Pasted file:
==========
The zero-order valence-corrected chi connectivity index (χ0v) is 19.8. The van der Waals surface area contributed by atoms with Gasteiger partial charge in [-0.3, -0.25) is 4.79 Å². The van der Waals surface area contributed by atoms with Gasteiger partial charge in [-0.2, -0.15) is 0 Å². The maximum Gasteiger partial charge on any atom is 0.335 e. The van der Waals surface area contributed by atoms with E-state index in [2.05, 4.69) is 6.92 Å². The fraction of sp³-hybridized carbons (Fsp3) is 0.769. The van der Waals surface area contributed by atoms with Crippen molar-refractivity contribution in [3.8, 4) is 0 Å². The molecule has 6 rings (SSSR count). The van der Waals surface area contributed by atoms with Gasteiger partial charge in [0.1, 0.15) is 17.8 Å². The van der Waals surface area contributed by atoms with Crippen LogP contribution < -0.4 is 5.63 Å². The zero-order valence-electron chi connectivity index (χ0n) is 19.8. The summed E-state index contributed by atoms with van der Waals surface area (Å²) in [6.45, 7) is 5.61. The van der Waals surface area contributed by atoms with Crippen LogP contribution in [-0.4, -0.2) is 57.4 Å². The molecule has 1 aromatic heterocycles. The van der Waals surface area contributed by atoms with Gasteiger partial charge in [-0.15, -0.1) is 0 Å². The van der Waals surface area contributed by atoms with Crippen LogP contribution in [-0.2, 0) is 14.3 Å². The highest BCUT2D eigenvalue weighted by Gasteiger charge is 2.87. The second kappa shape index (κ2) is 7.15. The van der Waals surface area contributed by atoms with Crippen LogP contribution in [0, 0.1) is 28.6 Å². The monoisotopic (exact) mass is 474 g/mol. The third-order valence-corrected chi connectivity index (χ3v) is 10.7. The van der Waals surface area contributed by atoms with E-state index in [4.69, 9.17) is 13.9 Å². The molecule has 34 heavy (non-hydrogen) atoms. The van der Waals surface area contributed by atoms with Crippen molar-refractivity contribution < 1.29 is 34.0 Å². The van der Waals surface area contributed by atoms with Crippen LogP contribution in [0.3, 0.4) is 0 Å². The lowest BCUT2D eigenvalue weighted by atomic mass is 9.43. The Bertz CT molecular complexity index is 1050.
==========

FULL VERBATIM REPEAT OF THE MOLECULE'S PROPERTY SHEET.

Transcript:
The zero-order valence-corrected chi connectivity index (χ0v) is 19.8. The van der Waals surface area contributed by atoms with Gasteiger partial charge in [-0.3, -0.25) is 4.79 Å². The van der Waals surface area contributed by atoms with Gasteiger partial charge in [-0.2, -0.15) is 0 Å². The maximum Gasteiger partial charge on any atom is 0.335 e. The van der Waals surface area contributed by atoms with E-state index in [2.05, 4.69) is 6.92 Å². The fraction of sp³-hybridized carbons (Fsp3) is 0.769. The van der Waals surface area contributed by atoms with Crippen molar-refractivity contribution in [3.8, 4) is 0 Å². The molecule has 6 rings (SSSR count). The van der Waals surface area contributed by atoms with Gasteiger partial charge in [0.1, 0.15) is 17.8 Å². The van der Waals surface area contributed by atoms with Crippen LogP contribution < -0.4 is 5.63 Å². The zero-order valence-electron chi connectivity index (χ0n) is 19.8. The summed E-state index contributed by atoms with van der Waals surface area (Å²) in [6.45, 7) is 5.61. The van der Waals surface area contributed by atoms with Crippen LogP contribution in [-0.4, -0.2) is 57.4 Å². The molecule has 1 aromatic heterocycles. The van der Waals surface area contributed by atoms with Gasteiger partial charge in [-0.15, -0.1) is 0 Å². The van der Waals surface area contributed by atoms with Crippen LogP contribution in [-0.2, 0) is 14.3 Å². The highest BCUT2D eigenvalue weighted by Gasteiger charge is 2.87. The second kappa shape index (κ2) is 7.15. The van der Waals surface area contributed by atoms with Crippen LogP contribution in [0, 0.1) is 28.6 Å². The monoisotopic (exact) mass is 474 g/mol. The third-order valence-corrected chi connectivity index (χ3v) is 10.7. The van der Waals surface area contributed by atoms with E-state index in [4.69, 9.17) is 13.9 Å². The molecule has 34 heavy (non-hydrogen) atoms. The van der Waals surface area contributed by atoms with Crippen molar-refractivity contribution < 1.29 is 34.0 Å². The van der Waals surface area contributed by atoms with Crippen LogP contribution in [0.3, 0.4) is 0 Å². The lowest BCUT2D eigenvalue weighted by atomic mass is 9.43. The Bertz CT molecular complexity index is 1050.